|HB 3113 “Great Streets Bill” Hearing|
|— Thursday, 5:00 pm Joint Committee on Transportation|
— Bill overview
— Hearing information
It’s finally time for Oregon lawmakers to consider a new pot of funding that would improve safety on main streets and orphan highways across the state.
In January 2022, the Oregon Department of Transportation (ODOT) launched a new program called “Great Streets.” It came as the agency faced growing pressure to speed up safety projects on urban arterial streets after two people were killed while walking across Northeast 82nd Avenue (an ODOT-owned highway) in separate collisions within two weeks of each other.
Those tragic deaths forced ODOT and their bosses on the Oregon Transportation Commission (OTC) to finally reckon with the boiling pot of outcry from local leaders who’ve warned of safety risks on these dangerous and notoriously deadly arterials for decades — and who feel Oregon’s vast spending on freeway megaprojects doesn’t reflect urgent community needs. As ODOT took steps to transfer ownership of 82nd to the City of Portland, they also realized they had to put more non-freeway money on the table in a show of good faith.
In March of last year, the OTC allocated $50 million from President Joe Biden’s infrastructure bill to kickstart the Great Streets program. There is so much demand for non-freeway projects across the state that they received grant applications totaling $140,726,840 — over 400% of that $50 million. Those grants will be awarded later this fall and ODOT has said they will use the first tranche of funded as a “proof of concept” so they can refine the program for future disbursements.
The program is specifically meant to fund projects that, “improve safety and multimodal access on state highway corridors that also act as community main streets.” ODOT lists things like sidewalks, bicycle facilities, bus shelters, traffic calming devices, street trees, road diets, and crosswalks as eligible investments.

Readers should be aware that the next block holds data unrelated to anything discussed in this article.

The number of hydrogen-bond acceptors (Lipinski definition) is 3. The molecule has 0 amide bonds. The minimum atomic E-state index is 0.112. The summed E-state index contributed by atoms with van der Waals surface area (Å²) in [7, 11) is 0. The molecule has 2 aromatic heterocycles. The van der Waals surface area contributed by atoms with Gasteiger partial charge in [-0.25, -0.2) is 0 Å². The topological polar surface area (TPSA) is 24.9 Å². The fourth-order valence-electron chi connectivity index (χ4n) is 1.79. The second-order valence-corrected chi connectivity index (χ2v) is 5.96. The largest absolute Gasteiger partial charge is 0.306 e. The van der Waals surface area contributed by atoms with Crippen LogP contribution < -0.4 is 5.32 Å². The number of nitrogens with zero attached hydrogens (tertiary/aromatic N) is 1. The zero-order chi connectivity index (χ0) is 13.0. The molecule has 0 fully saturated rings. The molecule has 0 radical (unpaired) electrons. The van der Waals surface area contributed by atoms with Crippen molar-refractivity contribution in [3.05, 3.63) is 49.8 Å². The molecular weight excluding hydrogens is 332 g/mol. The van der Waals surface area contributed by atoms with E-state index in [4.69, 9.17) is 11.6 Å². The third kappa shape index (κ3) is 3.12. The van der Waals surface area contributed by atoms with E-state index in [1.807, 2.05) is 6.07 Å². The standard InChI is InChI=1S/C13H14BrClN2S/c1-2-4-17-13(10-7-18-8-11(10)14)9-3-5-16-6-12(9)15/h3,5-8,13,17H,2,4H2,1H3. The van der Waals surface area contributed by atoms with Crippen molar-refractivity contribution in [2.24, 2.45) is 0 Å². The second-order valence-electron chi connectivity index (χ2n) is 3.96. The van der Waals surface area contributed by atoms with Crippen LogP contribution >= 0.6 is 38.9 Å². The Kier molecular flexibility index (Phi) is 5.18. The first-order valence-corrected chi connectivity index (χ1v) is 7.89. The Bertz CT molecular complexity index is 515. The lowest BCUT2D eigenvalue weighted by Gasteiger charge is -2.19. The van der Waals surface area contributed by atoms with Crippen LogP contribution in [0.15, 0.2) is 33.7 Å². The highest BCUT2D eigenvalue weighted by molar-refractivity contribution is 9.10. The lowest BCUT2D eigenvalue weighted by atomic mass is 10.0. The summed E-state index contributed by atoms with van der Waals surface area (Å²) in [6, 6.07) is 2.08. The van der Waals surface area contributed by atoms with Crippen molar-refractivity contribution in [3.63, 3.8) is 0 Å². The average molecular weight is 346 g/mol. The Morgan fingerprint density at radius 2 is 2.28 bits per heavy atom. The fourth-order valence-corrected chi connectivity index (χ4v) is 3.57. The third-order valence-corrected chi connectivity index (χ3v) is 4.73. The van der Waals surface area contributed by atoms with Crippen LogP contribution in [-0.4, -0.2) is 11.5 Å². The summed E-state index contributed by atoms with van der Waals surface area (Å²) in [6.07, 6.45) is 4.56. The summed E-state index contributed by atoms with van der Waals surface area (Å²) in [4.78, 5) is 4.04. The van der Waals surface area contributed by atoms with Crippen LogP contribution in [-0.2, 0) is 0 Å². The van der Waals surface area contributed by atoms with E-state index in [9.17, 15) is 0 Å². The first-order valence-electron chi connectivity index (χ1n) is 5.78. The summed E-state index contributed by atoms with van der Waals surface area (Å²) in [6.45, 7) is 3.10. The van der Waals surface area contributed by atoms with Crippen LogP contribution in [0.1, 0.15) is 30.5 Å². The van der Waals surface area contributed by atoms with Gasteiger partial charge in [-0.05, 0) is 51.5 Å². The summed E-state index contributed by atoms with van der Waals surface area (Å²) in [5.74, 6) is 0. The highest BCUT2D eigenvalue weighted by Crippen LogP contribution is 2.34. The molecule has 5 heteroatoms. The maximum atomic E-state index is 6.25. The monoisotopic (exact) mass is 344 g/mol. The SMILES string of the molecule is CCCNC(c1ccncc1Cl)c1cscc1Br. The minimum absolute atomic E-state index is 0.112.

Now it’s the Oregon Legislature’s turn to step up and put more money into this pot. The question is: How much are they willing to spend?
There are two bills in the legislature that would seek to fill up the Great Streets coffers, and one of them will get its first public hearing tonight (4/6 at 5:00 pm) at the Joint Committee on Transportation.
House Representative Khanh Pham (D-SE Portland), a former community organizer who lives just off 82nd Avenue, is chief sponsor on House Bill 3516, which seeks $200 million out of the state’s General Fund (a $25 billion pot of personal and corporate income taxes) over a two-year period. There’s an nearly identical bill, HB 3113, sponsored by House Rep. and Joint Transportation Committee Co-Chair Susan McClain (D-Hillsboro) that leaves the funding amount blank.
HB 3113 is the one that will get a public hearing tonight, and the lobbying effort to make sure the amount is as high as possible has already begun.
“With an additional $100 funding in funding made possible via HB 3113, we can reduce the number of serious injuries and deaths on our most dangerous Orphan Highways while strategically investing in vibrant, safe, and sustainable main streets across Oregon.” reads a statement on a petition from The Street Trust. The nonprofit is working hard to turn out supporters of the bill. As of this morning over 300 Oregonians from 72 different zip codes have signed the petition.
There’s major support for this program in large part because Oregon’s State Highway Fund has constitutional restrictions about what it can be spent on (“exclusively for the construction, reconstruction, improvement, repair, maintenance, operation and use of public highways, roads, streets and roadside rest areas”). Money from the General Fund would give cities and counties much more flexibility to fund a wider array of projects.
Dan Huff, the city manager for the City of Mollala, a small town in Clackamas County about 30 miles south of Portland, wrote in his testimony for the bill that, “funding constraints limit our ability to focus on on… the safety, multimodal accessibility, equity, and climate mitigation enhancements that align with mutual state and city goals. HB 3113 would allow us to prioritize larger projects such as widening and access improvements for bikes/pedestrians on Highway 213.”
Michael Andersen, a senior housing and transportation researcher with the Sightline Institute, a nonprofit think tank, supports the bill because anything that reduces the need for car ownership, is an economic boon for the State of Oregon. “One of the biggest ways to reduce the cost of new buildings, with the fewest negative tradeoffs, is simply for their users to need fewer parking spaces,” he wrote in testimony submitted to the committee. “When the residents of a building or the customers of a store don’t need as many parking spaces, then all economic activity becomes cheaper and the associated space and money can be put to other, more profitable use.”